These things having been said the question arises, "Is the United States Postal Service in financial trouble?"

The answer is a very loud and definitive "yes"...through a combination of mismanagement, unionization, and inefficiency the postal service has been driven deeply into insolvency but the answer is not ever increasing postal costs, reductions in services, nor the closing of "nonproductive" rural post offices; these are mere temporary Band-aids over a gapping, oozing wound...the intelligent responses are competent management, de-unionization, and more efficient operations.

More is at stake here than just the closing of "non-profitable", rural post offices; the time has long past for us, the American people, to regain control over our government... let this issue be the proverbial "line in the sand", please contact your federal representatives (Chaffetz, Hatch, Lee, and Matheson), state representatives (Hinkins, and McIff), the Governor, as well as your County Commissioners and demand that they loudly voice, both orally and in writing, their opposition to this attack on rural America; in addition show your support for those communities in danger of losing their post offices by finding out when the Postal Service is holding "community meetings" in those communities and attending them personally voicing your opposition.

"First they came for the communists, and I did not speak out-because I was not a communist; Then they came for the socialists, and I did not speak out-because I was not a socialist; Then they came for the trade unionists, and I did not speak out-because I was not a trade unionist; Then they came for the Jews, and I did not speak out-because I was not a Jew; Then they came for the Catholics, and I didn't speak out-because I was not a Catholic; Then they came for the Protestants, and I didn't speak out-because I was a Protestant; Then they came for me-and there was no one left to speak out for me." - Martin Niemoller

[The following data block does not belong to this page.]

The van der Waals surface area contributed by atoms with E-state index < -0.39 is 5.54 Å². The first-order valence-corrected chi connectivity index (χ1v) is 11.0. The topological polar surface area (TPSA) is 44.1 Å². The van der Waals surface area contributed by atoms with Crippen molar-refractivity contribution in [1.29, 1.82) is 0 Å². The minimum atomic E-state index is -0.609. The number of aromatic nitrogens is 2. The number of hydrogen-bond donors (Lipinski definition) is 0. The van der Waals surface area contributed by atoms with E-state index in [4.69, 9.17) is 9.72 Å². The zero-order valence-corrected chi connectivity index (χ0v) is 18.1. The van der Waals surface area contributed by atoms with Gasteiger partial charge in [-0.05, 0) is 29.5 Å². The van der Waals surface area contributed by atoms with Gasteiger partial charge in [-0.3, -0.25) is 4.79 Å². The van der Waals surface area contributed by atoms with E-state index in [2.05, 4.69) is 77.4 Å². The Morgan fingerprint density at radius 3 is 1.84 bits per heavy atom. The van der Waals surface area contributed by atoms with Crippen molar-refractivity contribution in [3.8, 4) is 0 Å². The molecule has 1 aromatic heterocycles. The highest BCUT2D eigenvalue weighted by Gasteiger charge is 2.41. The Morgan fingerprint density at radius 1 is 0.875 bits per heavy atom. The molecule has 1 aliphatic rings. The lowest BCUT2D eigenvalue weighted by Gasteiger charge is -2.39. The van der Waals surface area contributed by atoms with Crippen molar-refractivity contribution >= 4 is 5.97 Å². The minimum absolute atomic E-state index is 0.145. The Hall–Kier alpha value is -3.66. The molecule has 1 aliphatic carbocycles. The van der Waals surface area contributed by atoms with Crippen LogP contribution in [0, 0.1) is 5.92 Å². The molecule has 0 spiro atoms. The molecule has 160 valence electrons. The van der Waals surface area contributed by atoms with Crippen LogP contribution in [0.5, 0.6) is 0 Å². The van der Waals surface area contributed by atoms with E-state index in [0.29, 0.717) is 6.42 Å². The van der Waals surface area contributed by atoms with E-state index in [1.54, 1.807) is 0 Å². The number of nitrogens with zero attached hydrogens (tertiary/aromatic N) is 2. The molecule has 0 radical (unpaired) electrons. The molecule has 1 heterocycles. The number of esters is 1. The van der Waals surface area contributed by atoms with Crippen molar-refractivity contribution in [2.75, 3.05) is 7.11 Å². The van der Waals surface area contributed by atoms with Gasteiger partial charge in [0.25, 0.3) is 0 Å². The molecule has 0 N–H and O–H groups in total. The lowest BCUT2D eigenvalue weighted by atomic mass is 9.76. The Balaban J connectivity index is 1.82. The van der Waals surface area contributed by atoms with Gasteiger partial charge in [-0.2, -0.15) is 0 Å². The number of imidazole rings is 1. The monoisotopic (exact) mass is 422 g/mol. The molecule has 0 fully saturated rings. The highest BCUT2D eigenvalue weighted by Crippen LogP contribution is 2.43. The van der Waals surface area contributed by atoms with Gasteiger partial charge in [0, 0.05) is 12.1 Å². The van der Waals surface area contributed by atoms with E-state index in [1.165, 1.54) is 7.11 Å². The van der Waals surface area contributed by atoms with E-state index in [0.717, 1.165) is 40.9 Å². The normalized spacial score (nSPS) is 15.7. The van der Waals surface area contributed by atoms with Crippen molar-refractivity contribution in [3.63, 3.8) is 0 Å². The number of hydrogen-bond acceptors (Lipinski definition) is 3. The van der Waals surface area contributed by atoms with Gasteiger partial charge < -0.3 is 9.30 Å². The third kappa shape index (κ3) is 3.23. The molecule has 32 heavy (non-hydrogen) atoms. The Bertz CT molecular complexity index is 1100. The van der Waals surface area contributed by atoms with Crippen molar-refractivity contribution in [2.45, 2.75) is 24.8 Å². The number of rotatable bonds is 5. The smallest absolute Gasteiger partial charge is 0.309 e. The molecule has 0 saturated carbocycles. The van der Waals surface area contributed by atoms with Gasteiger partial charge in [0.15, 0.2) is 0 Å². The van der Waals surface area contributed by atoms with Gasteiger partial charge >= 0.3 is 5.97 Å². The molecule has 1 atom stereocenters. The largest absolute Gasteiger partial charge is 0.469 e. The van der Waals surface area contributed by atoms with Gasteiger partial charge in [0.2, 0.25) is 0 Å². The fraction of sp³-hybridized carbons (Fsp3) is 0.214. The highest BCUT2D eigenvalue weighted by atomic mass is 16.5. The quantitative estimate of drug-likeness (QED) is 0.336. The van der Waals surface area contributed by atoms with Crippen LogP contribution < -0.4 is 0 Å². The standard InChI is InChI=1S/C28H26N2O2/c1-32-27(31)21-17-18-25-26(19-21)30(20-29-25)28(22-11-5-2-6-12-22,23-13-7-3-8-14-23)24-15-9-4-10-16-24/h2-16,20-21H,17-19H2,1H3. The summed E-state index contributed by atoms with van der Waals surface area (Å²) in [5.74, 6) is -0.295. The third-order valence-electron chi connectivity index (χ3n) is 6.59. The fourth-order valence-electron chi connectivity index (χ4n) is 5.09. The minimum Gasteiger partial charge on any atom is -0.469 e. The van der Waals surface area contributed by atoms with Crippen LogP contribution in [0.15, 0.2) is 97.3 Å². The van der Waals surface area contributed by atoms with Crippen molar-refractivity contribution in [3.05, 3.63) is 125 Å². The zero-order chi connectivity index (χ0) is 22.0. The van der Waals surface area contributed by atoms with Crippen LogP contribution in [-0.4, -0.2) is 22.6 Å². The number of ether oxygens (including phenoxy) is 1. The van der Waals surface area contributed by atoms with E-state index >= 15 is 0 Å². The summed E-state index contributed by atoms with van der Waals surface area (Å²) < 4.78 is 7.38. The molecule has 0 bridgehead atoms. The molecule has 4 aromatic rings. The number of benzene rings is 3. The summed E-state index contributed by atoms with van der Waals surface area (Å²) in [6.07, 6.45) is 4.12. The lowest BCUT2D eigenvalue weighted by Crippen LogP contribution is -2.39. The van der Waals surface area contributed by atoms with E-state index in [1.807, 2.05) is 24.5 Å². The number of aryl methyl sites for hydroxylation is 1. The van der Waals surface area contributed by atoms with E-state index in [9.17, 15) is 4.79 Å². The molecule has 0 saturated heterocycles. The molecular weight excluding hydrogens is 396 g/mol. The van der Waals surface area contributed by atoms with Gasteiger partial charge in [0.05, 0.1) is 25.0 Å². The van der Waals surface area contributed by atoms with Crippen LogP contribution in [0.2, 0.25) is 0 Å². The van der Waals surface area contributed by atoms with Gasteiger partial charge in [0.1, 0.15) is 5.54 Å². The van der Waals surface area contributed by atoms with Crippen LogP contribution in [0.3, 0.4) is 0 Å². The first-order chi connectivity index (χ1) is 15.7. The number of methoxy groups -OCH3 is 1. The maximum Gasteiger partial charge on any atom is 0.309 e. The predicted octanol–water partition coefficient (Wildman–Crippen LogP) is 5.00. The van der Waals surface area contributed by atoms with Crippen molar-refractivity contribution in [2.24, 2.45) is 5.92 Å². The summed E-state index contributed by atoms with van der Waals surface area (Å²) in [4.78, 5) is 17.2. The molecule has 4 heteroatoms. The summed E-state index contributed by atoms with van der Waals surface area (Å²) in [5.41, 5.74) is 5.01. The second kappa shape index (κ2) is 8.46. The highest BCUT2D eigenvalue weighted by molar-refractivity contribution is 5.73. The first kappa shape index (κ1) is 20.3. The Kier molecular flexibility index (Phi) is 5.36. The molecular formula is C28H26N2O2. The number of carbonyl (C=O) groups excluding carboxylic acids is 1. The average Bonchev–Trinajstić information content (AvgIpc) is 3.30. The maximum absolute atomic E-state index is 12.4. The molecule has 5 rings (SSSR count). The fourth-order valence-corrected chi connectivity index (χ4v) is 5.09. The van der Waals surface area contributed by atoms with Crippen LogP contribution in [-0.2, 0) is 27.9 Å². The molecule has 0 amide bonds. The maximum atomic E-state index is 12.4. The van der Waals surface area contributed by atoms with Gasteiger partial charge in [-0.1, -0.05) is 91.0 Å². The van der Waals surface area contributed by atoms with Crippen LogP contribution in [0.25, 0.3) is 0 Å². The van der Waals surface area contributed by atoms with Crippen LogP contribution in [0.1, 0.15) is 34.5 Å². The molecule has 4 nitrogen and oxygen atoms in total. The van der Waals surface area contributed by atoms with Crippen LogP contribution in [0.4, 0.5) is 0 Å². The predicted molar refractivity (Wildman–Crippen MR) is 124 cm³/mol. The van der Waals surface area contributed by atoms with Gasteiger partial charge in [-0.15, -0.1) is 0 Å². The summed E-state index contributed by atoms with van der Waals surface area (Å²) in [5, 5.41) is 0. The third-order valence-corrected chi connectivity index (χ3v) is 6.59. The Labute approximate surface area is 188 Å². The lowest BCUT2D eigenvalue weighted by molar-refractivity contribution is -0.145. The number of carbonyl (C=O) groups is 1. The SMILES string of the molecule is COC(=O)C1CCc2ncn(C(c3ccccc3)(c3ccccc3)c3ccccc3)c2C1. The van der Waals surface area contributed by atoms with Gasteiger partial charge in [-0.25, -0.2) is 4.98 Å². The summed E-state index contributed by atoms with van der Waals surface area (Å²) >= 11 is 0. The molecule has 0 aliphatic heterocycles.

Lou Sansevero, Ferron

Appreciation to those who helped

Editor:

I want to thank all those who were so helpful at the train-ride accident at the park in Green River last Saturday. There were so many people who jumped in to help. The ones who helped lift the train off our little one, the girls riding with our girls who tried to catch them, and came to the clinic to check on them later, and so many others.

The EMTs were so quick to arrive and so competent and professional. (Susan, your are great). The nurse and the P.A., Kim McFarlane, at the Green River clinic are so good at what they do, and really went the extra mile to reassure these terrified little girls, (and their grandparents and their brother).

A very special thank you to the two beautiful ladies (they were sisters) who picked up our little girls (they are sisters too) from the road and held and comforted them until we could get help. I did not get your names, but I am so grateful to you for being so sweet.

I've always wondered what angels look like, now I know.

Thank you from the bottom of my heart, and from all of our family.

Kelly Martinez, Price